Palawan, Philippines

El Nido Island, on the northern tip of Palawan Island, in the Philippines, is reached by Sea Air from Manila and North Luzon. It’s not a sea plane this time, (although these are on offer), but the plane skims over the dots of islands that form northern Palawan, as close to the water, it seems, as a sea plane, before bumping over the hills to land. We stop at Busuanga Island on the way out. This is where folk go diving over World War II Japanese wrecks that were sunk by American navy bombings in Coron Bay,

Palawan Province is named after it's largest island and it's the largest province in the Philippines. It's also known as The Last Frontier, as it's on the western reaches of the archipelago. And Palawan is often referred to as The Best Island. I'm hoping the reasons for that will become clear.

Exploring El Nido

El Nido is (yet another) hidden gem of the Philippine Islands – a relatively unknown Halong Bay of feathery karst columns, each surrounded by its own idyllic white sand beach and colourful reef. What better way to spend a holiday, with Neil, than to commandeer a banca (local boat) each morning and sail away to a different island, with a picnic lunch that you can probably eat in total seclusion. all you have to do is wander down to the pier in the fishing village. It all adds to the fun, when the boat breaks down.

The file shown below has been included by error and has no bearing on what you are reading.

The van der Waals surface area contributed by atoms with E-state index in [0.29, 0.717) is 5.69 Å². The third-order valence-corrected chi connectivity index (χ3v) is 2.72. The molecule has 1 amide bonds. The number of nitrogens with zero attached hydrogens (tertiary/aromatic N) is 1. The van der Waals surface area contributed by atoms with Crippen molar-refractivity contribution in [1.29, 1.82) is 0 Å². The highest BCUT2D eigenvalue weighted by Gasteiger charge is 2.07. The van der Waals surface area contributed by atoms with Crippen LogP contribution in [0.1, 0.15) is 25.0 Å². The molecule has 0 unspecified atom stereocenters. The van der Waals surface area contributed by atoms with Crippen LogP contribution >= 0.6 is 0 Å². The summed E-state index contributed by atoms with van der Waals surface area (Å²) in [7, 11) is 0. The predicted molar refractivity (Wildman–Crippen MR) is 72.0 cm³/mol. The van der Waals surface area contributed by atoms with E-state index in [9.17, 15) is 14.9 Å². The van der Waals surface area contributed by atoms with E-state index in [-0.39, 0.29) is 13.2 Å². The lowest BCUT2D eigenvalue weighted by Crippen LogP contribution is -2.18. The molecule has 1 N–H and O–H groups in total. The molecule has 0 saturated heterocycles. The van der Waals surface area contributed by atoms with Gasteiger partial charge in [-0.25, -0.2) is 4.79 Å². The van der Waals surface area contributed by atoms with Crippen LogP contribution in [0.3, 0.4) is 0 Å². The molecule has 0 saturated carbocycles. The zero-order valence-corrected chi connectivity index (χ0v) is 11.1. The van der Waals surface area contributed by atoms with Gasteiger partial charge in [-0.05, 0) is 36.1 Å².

Some of the reefs of El Nido are recovering from the dynamite fishing, which is still not completely eradicated. But, close by, Miniloc Island is famed for the clear waters of its Small and Big Lagoons. Shimizu Island has fish-filled waters and engaging snorkelling and Dilumacad (Helicopter Island because it's ostensibly shaped like a chopper) has a long tunnel leading to an underwater cavern. But you have to dive to see this, so I’m leaving that one out. There are encounters with grottoes (artificial and natural) and birds nest guardians to enthral instead.

El Nido means “nests” in Spanish and this is the home of the island’s endemic swiftlets. The birds, known locally as balinsasayaw, use threads of their saliva, instead of twigs, to build their nests in crevices and caves on the cliffs. Climbers called busyador brave the slopes each day, to collect the nests. These are highly prized by the Chinese for making soup.

My favourite island, of the many, is probably Pinagbuyutan Island. It's tranquil, less visited, and has dramatic cliffs which tower over the minuscule stretch of sand, with its one shack. The snorkelling, just off the beach, is pretty good too.

Accommodation in El Nido

There are upmarket (and correspondingly expensive) resort hotels, complete with their own islands, to be had. But I’m settling for Lally and Abet Beach Cottages. It's not the prettiest of all the many stretches of sand, but it’s comfortable, reasonably priced accommodation. The owners are really helpful in sorting out each day’s excursions and in providing plenty of coconuts. Like many Asian villages it's a little noisy at night. The dogs never seem to stop barking. There are plenty of restaurants serving local food, of varying quality, like squid in its own ink. Now back to Manila

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